When you visit a HTTPS site, the server must present a certificate, signed by a trusted third-party (a Certificate Authority, aka CA), vouching for the identity of the bearer. The certificate contains an expiration date, and is considered valid until that date arrives. But what if the CA later realizes that it issued the certificate in error? Or what if the server’s private key (corresponding to the public key in the certificate) is accidentally revealed?
Enter certificate revocation. Revocation allows the trusted third-party to indicate to the client that a particular certificate should no longer be considered valid, even if it’s unexpired.
There are several techniques to implement revocation checking, and each has privacy, reliability, and performance considerations. Back in 2011, I wrote a long post about how Internet Explorer handles certificate revocation checks.
Back in 2018, the Microsoft Edge team decided to match Chrome’s behavior by not performing online OCSP or CRL checks for most certificates by default.
Wait, What? Why?
The basic arguments are that HTTPS certificate revocation checks:
- Impair performance (tens of milliseconds to tens of seconds in latency)
- Impair privacy (CAs could log what you’re checking and know where you went)
- Are too unreliable to hard-fail (too many false positives on downtime or network glitches)
- Are useless against most threats when soft-fail (because an active MITM can block the check)
For more context about why Chrome stopped using online certificate revocation checks many years ago, see these posts from the Chromium team explaining their thinking:
Note: Revocation checks still happen
Chromium still performs online OCSP/CRL checks for Extended Validation certificates only, in soft-fail mode. If the check fails (e.g. offline OCSP responder) the certificate is just treated as a regular TLS certificate without the EV treatment. Users are very unlikely to ever notice because the EV treatment, now buried deep in the security UX, is virtually invisible. Notably, however, there is a performance penalty– if your Enterprise blackholes or slowly blocks access to a major CA’s OCSP responder, TLS connections from Chromium will be very slow.
Even without online revocation checks, Chromium performs offline checks in two ways.
- It calls the Windows Certificate API (CAPI) with an “offline only” flag, such that revocation checks consult previously-cached CRLs (e.g. if Windows had previously retrieved a CRL), and certificate distrust entries deployed by Microsoft
- It plugs into CAPI an implementation of CRLSets, a Google/Microsoft deployed list of popular certificates that should be deemed revoked.
On Windows, Chromium uses the CAPI stack to perform revocation checks. I would expect this check to behave identically to the Internet Explorer check (which also relies on the Windows CAPI stack). Specifically, I don’t see any attempt to set dwUrlRetrievalTimeout away from the default. How CAPI2 certificate revocation works. Sometimes it’s useful to enable CAPI2 diagnostics.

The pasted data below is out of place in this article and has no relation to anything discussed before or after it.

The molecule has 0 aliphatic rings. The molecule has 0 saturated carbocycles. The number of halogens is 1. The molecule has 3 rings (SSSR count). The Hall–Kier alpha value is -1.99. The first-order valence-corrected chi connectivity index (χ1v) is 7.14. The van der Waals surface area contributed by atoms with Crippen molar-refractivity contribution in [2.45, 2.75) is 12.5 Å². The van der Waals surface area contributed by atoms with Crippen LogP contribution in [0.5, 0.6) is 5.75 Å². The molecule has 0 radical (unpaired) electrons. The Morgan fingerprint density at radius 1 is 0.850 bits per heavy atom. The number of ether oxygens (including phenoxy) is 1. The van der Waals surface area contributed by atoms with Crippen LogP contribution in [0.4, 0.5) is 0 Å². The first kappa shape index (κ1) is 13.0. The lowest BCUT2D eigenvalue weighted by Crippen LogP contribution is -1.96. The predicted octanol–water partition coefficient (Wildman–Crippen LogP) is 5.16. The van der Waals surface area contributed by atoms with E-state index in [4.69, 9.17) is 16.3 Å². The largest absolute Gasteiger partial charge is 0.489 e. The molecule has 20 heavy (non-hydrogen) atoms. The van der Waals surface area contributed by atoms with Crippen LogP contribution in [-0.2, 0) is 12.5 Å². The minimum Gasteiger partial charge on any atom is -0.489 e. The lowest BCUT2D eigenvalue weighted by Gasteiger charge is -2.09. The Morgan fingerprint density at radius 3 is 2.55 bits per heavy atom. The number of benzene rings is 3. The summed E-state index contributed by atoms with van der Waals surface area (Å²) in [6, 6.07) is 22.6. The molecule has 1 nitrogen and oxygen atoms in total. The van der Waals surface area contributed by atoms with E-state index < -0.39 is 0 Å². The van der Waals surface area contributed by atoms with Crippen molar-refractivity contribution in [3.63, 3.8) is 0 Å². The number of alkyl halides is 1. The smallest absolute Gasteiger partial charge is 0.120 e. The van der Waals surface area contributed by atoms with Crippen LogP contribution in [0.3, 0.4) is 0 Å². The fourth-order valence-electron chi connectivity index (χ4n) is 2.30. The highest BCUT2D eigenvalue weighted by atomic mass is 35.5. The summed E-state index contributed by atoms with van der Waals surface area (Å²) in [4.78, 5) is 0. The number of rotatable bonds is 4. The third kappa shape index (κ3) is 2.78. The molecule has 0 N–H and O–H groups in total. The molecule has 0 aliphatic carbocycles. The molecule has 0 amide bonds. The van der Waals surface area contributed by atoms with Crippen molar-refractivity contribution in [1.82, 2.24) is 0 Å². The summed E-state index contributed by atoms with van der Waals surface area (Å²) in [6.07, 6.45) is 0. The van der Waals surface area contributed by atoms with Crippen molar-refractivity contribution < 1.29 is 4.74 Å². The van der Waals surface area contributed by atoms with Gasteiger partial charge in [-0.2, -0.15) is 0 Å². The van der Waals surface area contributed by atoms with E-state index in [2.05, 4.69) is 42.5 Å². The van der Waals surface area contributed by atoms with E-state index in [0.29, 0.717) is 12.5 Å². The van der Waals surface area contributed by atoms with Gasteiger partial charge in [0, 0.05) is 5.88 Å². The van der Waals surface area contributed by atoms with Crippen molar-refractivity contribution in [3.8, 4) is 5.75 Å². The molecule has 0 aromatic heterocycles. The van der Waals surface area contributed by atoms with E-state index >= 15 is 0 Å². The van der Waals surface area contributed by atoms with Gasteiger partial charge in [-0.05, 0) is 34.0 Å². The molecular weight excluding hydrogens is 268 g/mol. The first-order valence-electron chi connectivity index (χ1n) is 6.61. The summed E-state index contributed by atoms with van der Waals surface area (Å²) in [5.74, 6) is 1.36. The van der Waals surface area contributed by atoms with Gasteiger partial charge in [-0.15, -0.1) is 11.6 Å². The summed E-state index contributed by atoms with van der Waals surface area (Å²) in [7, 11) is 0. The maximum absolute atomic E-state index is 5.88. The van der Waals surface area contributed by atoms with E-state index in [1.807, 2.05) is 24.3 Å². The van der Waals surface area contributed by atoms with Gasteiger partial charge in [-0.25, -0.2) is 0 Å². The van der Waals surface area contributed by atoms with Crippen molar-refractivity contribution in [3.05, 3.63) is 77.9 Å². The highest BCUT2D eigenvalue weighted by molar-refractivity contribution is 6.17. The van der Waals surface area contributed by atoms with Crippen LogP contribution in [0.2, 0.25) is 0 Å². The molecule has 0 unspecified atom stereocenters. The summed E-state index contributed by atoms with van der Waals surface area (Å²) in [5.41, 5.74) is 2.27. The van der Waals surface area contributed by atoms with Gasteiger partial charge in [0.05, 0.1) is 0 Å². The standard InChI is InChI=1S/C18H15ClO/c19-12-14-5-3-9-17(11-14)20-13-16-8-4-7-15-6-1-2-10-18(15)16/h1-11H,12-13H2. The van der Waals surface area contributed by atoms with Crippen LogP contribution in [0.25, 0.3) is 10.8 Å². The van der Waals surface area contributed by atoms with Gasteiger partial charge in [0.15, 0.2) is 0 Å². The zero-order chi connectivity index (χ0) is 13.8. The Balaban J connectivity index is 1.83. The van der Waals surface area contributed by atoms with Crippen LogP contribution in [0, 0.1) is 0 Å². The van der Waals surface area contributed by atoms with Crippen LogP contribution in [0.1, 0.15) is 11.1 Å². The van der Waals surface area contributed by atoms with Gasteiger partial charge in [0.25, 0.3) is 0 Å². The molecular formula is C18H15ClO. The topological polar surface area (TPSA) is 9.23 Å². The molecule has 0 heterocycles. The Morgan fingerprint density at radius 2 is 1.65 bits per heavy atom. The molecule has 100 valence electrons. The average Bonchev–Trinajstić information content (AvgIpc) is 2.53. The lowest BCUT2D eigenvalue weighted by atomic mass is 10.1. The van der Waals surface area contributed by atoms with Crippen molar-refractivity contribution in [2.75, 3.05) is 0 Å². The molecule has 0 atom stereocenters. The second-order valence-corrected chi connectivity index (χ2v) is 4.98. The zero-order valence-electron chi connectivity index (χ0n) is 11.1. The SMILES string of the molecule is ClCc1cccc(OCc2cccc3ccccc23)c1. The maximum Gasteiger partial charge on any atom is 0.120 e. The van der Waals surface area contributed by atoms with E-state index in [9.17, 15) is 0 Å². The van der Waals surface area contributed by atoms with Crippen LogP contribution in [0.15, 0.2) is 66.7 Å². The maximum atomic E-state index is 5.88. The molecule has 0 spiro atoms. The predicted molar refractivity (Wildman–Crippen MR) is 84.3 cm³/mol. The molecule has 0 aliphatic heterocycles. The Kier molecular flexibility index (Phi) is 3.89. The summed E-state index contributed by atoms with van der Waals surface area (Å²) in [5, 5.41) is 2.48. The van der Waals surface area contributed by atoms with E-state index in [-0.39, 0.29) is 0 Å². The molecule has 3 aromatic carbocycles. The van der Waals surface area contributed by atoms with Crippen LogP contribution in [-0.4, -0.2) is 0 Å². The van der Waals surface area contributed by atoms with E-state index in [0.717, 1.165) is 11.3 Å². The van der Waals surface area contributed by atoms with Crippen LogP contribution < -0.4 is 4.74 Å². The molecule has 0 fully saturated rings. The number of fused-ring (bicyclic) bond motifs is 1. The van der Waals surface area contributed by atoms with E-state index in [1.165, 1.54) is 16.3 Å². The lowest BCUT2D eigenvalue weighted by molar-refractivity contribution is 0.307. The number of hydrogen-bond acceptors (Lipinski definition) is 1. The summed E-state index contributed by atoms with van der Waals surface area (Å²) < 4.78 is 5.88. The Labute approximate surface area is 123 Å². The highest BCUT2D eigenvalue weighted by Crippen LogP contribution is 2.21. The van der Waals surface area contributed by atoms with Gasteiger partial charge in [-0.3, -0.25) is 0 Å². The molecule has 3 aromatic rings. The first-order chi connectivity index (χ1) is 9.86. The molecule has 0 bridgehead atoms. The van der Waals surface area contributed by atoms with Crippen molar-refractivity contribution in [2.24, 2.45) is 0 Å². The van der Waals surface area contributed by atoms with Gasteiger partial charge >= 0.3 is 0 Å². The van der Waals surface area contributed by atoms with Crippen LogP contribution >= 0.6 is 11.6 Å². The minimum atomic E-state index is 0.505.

CRLSets are updated via the Component Updater; if the PC isn’t ever on the Internet (e.g. an air-gapped network), the CRLSet will only be updated when a new version of the browser is deployed. (Of course, in an environment without access to the internet at large, revocation checking is even less useful.)
After Chromium moves to use its own built-in verifier, it will perform certificate revocation checks using its own revocation checker. Today, that checker supports only HTTP-sourced CRLs (the CAPI checker also supports HTTPS, LDAP, and FILE).
Group Policy Options
Chromium (and thus Edge and Chrome) support two Group Policies that control the behavior of revocation checking.
The EnableOnlineRevocationChecks policy enables soft-fail revocation checking for certificates. If the certificate does not contain revocation information, the certificate is deemed valid. If the revocation check does not complete (e.g. inaccessible CA), the certificate is deemed valid. If the certificate revocation check successfully returns that the certificate was revoked, the certificate is deemed invalid.
The RequireOnlineRevocationChecksForLocalAnchors policy allows hard-fail revocation checking for certificates that chain to a private anchor. A “private anchor” is not a “public Certificate Authority”, but instead e.g. the Enterprise root your company deployed to its PCs for either its internal sites or its Monster-in-the-Middle MITM network traffic inspection proxy). If the certificate does not contain revocation information, the certificate is deemed invalid. If the revocation check does not complete (e.g. inaccessible CA), the certificate is deemed invalid. If the certificate revocation check successfully returns that the certificate was revoked, the certificate is deemed invalid.
Note: This section may be outdated!
Here’s an old survey of cross-browser revocation behavior.
By default, Firefox still queries OCSP servers for certificates that have a validity lifetime over 10 days. If you wish, you can require hard-fail OCSP checking by navigating to about:config and toggling security.OCSP.require to true. See this wiki for more details.
For the now-defunct Internet Explorer, you can set a Feature Control registry DWORD to convert the usual soft-fail into a slightly-less-soft fail:
HKEY_CURRENT_USER\SOFTWARE\Microsoft\Internet Explorer\Main\FeatureControl\FEATURE_WARN_ON_SEC_CERT_REV_FAILED iexplore.exe=1
Edge Legacy did not have any option for non-silent failure for revocation checks.